The World Water Council and OECD estimate that up to US$1 trillion is required annually to meet the world's water infrastructure needs. What role can private and institutional investors play in meeting this investment need? Do water infrastructure and services in developing economies represent commercially viable investments that can also deliver social and environmental benefits?
Aither's thinking on this topic has recently been picked up by the United Nations and World Bank's High Level Panel on Water in its Action Plan for meeting the water-related Sustainable Development Goals. Simply put, appropriately valuing water for all users should help make the case for major investments in water infrastructure by showing that water is often taken for granted and its many benefits are not adequately considered in decision making.
Arnaud Bisschop manages a US$3.9 billion water fund for Pictet Asset Management and makes the case for why investors should look to water to deliver returns and make a positive contribution to our future...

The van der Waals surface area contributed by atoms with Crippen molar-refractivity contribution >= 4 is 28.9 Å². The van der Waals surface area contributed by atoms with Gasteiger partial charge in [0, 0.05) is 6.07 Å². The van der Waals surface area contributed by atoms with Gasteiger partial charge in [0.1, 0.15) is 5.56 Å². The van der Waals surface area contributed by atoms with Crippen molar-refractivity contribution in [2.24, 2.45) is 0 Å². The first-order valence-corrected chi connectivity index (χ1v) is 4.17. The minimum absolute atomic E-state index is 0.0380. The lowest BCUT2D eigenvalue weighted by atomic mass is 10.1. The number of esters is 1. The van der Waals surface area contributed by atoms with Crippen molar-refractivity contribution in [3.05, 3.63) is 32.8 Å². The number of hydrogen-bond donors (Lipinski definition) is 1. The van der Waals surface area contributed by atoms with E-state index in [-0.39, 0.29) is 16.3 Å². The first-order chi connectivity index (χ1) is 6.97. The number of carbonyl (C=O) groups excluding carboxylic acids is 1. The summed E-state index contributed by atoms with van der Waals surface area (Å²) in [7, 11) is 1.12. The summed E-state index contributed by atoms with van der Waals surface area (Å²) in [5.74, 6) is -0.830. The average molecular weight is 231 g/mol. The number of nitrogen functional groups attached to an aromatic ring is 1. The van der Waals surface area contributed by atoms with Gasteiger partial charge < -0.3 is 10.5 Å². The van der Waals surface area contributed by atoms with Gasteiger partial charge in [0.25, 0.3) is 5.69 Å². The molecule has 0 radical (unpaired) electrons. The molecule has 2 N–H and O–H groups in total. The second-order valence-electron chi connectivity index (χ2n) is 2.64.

The size of the [water] market today is $600 billion globally and it’s expected to grow to $1 trillion as it’s growing at about 4% to 6% a year. That figure includes what everyone in the world is paying for water services – revenues from utilities worldwide, packaged water, and water equipment for industrial companies. But water’s massively under-represented in the stock market because you have a lot of public authorities playing in this market. Outside that you have private companies, but they’re pretty small. They’re usually playing on some niches in terms of equipment or geographies. There’s not a single company taking 15% to 20% market share where you can invest. You can’t address all the challenges water availability is facing through just one name. That makes it a very interesting area for a portfolio manager.